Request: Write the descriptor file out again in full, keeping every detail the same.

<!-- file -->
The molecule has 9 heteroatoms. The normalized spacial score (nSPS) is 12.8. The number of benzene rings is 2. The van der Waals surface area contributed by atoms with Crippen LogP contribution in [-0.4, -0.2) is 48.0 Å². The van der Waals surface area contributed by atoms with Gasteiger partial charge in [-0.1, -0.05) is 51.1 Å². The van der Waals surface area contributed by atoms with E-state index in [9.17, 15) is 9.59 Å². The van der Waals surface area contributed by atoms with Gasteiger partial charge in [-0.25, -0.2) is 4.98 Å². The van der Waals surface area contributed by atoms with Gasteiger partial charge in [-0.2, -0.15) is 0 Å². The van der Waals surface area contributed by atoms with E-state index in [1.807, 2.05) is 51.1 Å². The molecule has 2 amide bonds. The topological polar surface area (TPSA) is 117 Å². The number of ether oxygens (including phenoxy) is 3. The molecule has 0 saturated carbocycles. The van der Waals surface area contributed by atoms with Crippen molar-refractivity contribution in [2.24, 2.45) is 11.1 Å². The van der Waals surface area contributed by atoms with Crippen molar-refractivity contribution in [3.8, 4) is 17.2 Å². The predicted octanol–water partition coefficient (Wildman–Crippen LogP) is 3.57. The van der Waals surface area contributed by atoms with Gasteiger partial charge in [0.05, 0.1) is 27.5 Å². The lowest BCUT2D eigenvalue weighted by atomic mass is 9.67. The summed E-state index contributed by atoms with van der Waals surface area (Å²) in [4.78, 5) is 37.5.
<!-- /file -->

The molecule has 9 heteroatoms. The normalized spacial score (nSPS) is 12.8. The number of benzene rings is 2. The van der Waals surface area contributed by atoms with Crippen LogP contribution in [-0.4, -0.2) is 48.0 Å². The van der Waals surface area contributed by atoms with Gasteiger partial charge in [-0.1, -0.05) is 51.1 Å². The van der Waals surface area contributed by atoms with E-state index in [9.17, 15) is 9.59 Å². The van der Waals surface area contributed by atoms with Gasteiger partial charge in [-0.25, -0.2) is 4.98 Å². The van der Waals surface area contributed by atoms with Gasteiger partial charge in [-0.2, -0.15) is 0 Å². The van der Waals surface area contributed by atoms with E-state index in [1.807, 2.05) is 51.1 Å². The molecule has 2 amide bonds. The topological polar surface area (TPSA) is 117 Å². The number of ether oxygens (including phenoxy) is 3. The molecule has 0 saturated carbocycles. The van der Waals surface area contributed by atoms with Crippen molar-refractivity contribution in [2.24, 2.45) is 11.1 Å². The van der Waals surface area contributed by atoms with Crippen molar-refractivity contribution in [3.8, 4) is 17.2 Å². The predicted octanol–water partition coefficient (Wildman–Crippen LogP) is 3.57. The van der Waals surface area contributed by atoms with Gasteiger partial charge in [0.05, 0.1) is 27.5 Å². The lowest BCUT2D eigenvalue weighted by atomic mass is 9.67. The summed E-state index contributed by atoms with van der Waals surface area (Å²) in [4.78, 5) is 37.5.